Jerusalem is Israel's largest city and its declared capital. It is a holy city for Jews, Christians, and Muslims. In 1947, when the United Nations voted to partition Palestine into a Jewish state and an Arab state, Jerusalem was to be internationalized. However, the city was divided between Jordan (East Jerusalem, including the walled old city) and Israel (West Jerusalem, the new city) during Israel's War of Independence (1948—49). Israel made its portion of Jerusalem its capital. Nevertheless, most countries did not accept that decision, and many retained their embassies in Tel Aviv. In the Six-Day War (1967) Israel gained control of East Jerusalem and merged it with the western portion of the city.
   On 30 July 1980, the Knesset passed the Basic Law: Jerusalem, Capital of Israel, 5740-1980, which declared the following: Jerusalem united in its entirety is the capital of Israel. Jerusalem is the seat of the President of the State, the Knesset, the Government and the Supreme Court. The Holy Places shall be protected from desecration and any other violation and from anything likely to violate the freedom of access of the members of the different religions to the places sacred to them or their feelings with regard to those places. The law also provided that the government would work for the development and prosperity of the city and the welfare of its inhabitants and would give special priority to this activity.
   West Jerusalem is the modern part of the city. East Jerusalem includes the walled old city, the site of many ancient holy places. Among prominent holy places are the Western Wall (Wailing Wall) and the Church of the Holy Sepulcher (which is believed to stand on the hill of Calvary, or Golgotha, where Jesus was crucified and buried). The church is shared by several Christian sects, who believe that many events in Jesus' life took place in Jerusalem. The Dome of the Rock (which stands near the Wailing Wall) was built over the rock from which, according to Muslim belief, Muhammed rose to heaven. For Muslims, Jerusalem is the third holiest city in Islam after Mecca and Medina in Saudi Arabia. In Jewish tradition, it was at the Dome of the Rock that Abraham prepared to sacrifice his son Isaac as God commanded (the Akeda). This area is generally referred to as the Temple Mount. Jews also consider Jerusalem a holy city because it was their political and religious center in biblical times. About 1000 BC, King David made Jerusalem the capital of the united Israelite tribes. David's son, King Solomon, built the first Temple of the Jews in the city.
   In the Oslo Accords, Israel and the Palestine Liberation Organization (PLO) agreed to defer discussions about Jerusalem until the "final status" stage of negotiations. In the Israel-Jordan Peace Treaty (1994), it was agreed that Jordanian interests in Jerusalem's Muslim holy places would be taken into account in a final settlement affecting the city.
   At the Camp David II negotiations (July 2000), Israel's Ehud Barak proposed to transfer Arab-dominated areas of eastern Jerusalem to the Palestinians and to share sovereignty in the old city and over the religiously sensitive Temple Mount. This offer was rejected by Palestinian leader Yasser Arafat, who demanded exclusive Palestinian sovereignty and reportedly questioned any Jewish religious or historical attachment to Jerusalem. At the subsequent Taba talks, President William J. (Bill) Clinton of the United States put forward a "bridging proposal" whereby the Palestinians would have sovereignty "on" the Temple Mount while Israel would have sovereignty "under" the Temple Mount (where the ancient archaeological artifacts, including elements of the original temple, are believed to be found). This controversial proposal was accepted in principle by Barak but rejected by Arafat.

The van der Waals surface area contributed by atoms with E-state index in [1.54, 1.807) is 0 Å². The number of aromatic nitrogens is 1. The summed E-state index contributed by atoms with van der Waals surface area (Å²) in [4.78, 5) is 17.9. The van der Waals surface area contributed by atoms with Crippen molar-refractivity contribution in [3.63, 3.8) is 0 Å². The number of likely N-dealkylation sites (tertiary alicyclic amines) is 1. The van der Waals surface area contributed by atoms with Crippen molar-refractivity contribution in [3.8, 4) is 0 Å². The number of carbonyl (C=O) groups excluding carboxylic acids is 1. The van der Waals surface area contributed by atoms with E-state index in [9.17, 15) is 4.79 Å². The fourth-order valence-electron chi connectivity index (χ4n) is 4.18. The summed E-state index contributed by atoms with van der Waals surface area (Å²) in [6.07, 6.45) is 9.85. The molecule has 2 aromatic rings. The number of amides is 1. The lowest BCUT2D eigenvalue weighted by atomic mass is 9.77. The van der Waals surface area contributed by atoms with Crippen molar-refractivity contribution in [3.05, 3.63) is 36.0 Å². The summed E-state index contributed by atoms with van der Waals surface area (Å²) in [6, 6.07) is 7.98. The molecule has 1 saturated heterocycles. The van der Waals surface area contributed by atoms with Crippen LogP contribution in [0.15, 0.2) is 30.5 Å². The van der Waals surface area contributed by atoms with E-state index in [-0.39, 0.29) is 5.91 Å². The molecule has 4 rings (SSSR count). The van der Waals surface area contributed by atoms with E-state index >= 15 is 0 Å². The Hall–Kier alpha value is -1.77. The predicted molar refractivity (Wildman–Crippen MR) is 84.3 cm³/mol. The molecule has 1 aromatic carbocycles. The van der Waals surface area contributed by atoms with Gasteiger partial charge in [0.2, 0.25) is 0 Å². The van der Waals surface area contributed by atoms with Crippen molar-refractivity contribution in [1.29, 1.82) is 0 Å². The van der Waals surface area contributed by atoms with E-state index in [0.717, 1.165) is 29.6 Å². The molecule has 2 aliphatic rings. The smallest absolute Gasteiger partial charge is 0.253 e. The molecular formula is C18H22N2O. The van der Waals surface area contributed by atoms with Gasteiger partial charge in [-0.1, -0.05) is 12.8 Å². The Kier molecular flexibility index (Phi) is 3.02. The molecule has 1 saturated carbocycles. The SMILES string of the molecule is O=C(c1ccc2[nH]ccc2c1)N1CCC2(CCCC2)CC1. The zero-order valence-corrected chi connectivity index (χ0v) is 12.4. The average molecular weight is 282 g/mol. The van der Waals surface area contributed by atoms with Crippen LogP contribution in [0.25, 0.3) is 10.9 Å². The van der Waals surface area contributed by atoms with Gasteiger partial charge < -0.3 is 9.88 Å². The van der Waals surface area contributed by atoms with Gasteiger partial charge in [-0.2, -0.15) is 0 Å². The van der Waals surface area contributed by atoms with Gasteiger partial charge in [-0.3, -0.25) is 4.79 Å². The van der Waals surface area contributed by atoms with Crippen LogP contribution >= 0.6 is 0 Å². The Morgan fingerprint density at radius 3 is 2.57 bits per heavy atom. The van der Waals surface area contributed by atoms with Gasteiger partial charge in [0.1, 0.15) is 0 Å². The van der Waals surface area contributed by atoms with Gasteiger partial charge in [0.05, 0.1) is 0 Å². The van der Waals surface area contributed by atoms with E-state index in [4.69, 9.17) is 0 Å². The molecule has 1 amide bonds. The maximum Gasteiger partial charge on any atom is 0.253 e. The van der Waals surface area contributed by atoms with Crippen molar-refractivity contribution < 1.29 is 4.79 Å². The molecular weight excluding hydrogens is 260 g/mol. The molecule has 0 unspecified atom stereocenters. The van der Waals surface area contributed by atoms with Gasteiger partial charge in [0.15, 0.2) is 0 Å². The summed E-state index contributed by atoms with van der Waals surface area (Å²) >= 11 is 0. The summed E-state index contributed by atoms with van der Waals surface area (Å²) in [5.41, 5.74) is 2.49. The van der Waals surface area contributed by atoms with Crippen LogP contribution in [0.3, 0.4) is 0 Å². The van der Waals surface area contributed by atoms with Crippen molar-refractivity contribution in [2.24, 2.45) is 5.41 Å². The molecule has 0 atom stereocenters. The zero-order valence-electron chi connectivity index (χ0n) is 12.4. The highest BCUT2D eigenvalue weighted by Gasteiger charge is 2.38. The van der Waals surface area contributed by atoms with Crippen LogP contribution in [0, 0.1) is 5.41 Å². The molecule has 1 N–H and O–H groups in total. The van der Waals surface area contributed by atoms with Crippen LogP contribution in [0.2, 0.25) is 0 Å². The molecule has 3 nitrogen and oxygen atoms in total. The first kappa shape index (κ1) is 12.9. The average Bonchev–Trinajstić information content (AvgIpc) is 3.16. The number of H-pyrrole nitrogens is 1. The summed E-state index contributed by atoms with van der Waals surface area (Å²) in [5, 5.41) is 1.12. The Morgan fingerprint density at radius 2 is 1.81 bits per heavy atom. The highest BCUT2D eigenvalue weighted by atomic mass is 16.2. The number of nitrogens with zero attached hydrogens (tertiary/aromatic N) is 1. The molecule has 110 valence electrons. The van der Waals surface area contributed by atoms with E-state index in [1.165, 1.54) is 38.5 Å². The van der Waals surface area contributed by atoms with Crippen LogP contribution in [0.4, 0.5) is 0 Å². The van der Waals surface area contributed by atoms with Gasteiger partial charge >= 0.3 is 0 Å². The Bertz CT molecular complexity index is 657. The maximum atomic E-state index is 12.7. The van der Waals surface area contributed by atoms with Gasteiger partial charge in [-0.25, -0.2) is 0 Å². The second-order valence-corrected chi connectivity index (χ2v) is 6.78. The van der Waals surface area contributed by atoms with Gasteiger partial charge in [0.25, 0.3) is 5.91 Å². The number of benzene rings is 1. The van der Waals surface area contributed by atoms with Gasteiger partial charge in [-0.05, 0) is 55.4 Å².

Since the first modern census in the mid-19th century, Jews have constituted the majority of Jerusalem's population. Jerusalem's population in 2007 stood at 733,300 — some 64 percent Jewish, 33 percent Muslim, and 2 percent Christian.
   See also Har Homa; Mount Scopus (Har Hatzofim); Mount Zion.

Historical Dictionary of Israel. .

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  • Jerusalem — Je*ru sa*lem (j[ e]*r[udd] s[.a]*l[e^]m), n. [Gr. Ieroysalh m, fr. Heb. Y[e^]r[=u]sh[=a]laim.] The chief city of Palestine, intimately associated with the glory of the Jewish nation, and the life and death of Jesus Christ. [1913 Webster]… …   The Collaborative International Dictionary of English

  • Jérusalem d'or — (en hébreu : ירושלים של זהב Yeroushalayim shel zahav) est le titre d une chanson populaire israélienne écrite par Naomi Shemer en 1967 et chantée par Shuli Natan. Elle fut ensuite reprise par de nombreux artistes, notamment par Ofra Haza qui …   Wikipédia en Français

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  • Jérusalem en or — Jérusalem d or Jérusalem d or (en hébreu : ירושלים של זהב Yeroushalayim chel zahav) est une chanson populaire israélienne écrite et chantée par Naomi Shemer en 1967. La chanson fut écrite à la veille de la guerre des Six Jours et de la… …   Wikipédia en Français

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  • Jerusălem — (griech. Hierosolyma [das heilige Solyma], türk. Soliman, gewöhnlich Kudschi Scherif, arab. El Kods [die Heilige]), sonst Hauptstadt Judäas, im Stamm Benjamin gelegen, aber dem Stamme Judäa gehörig, jetzt Stadt im Ejalet Damask. J. lag in einer… …   Pierer's Universal-Lexikon

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